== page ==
Offline gaggedLouise

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Re: Quick legal question
« Reply #20 on: November 15, 2014, 07:22:51 AM »

I can't find any jurisdictions, penal codes or case law from continental Europe that would indicate that circumstances such as Kythia described wouldn't be classed as "attempt".

I'm not sure which laws in the US you're referring to; the aiding and abetting/accomplice/accessory type laws all require the aider and abettor/accomplice/accessory to have been involved in an original, planned crime to be liable for the unplanned crime. So if I talk to a third party to distract him so that my friend can punch him... but instead of punching him he pulls out a gun and shoots the third party (killing him) I'd be liable for murder despite not having intended or wanted the person to be murdered. However if I simply talked to a third party (which does distract him) but I have no knowledge or intention of helping my friend punch him and my friend then shoots him I wouldn't be liable; there needs to be an original, planned offence for the liability for an unplanned offence to be spread.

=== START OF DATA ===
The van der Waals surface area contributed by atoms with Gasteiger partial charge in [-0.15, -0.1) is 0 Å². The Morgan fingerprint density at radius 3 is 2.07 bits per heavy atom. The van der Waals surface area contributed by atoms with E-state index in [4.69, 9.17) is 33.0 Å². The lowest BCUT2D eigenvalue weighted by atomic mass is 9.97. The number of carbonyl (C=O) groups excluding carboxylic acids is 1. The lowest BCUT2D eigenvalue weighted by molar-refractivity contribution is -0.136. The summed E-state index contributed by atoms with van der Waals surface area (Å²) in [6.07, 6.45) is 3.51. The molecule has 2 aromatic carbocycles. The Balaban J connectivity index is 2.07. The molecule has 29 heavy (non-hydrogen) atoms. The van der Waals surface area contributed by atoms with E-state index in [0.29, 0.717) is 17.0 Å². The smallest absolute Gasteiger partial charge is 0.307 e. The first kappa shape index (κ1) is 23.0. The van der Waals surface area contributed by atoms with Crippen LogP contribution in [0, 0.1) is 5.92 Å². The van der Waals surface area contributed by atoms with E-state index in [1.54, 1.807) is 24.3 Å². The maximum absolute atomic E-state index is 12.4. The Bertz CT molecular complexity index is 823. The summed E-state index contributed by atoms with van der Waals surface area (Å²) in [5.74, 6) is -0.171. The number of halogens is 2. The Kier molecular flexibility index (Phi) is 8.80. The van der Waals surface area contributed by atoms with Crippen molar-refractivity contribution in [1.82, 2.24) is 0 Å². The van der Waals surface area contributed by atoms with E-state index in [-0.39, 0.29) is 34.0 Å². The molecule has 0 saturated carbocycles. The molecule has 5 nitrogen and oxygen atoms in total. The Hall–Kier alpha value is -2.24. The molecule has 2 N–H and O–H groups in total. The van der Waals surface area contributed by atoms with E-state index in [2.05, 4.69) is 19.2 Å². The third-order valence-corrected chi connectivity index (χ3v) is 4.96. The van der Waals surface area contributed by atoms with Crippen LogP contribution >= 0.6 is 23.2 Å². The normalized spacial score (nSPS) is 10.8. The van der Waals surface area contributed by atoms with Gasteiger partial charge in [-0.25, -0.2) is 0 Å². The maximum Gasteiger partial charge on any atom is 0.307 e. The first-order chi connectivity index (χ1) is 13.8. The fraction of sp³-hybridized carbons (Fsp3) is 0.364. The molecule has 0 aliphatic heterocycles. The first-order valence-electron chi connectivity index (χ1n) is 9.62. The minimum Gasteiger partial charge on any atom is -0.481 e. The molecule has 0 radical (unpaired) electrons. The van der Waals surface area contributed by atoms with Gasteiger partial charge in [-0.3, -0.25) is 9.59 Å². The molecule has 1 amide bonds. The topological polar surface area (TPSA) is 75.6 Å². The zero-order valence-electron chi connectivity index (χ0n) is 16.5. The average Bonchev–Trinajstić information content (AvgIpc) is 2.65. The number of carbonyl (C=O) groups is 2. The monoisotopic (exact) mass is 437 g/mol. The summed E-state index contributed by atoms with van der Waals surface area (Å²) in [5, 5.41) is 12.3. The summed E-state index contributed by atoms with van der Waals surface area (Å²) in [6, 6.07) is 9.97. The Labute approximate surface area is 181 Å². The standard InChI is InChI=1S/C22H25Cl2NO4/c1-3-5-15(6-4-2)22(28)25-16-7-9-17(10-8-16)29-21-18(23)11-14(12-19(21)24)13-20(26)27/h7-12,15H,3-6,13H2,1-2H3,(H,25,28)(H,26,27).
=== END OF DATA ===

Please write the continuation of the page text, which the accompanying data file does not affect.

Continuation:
Insofar as we're talking about those aiding and abetting/accomplice/accessory type laws, every European penal code I'm aware of (as well as UK law) impose criminal liability for an unplanned offence on those who engaged in the planned offence in the same way. So in a planned bank robbery it's not a defence for the getaway driver to say he had no idea that one of the bank robbers was going to shoot someone and never intended for it to happen; he's still liable for murder.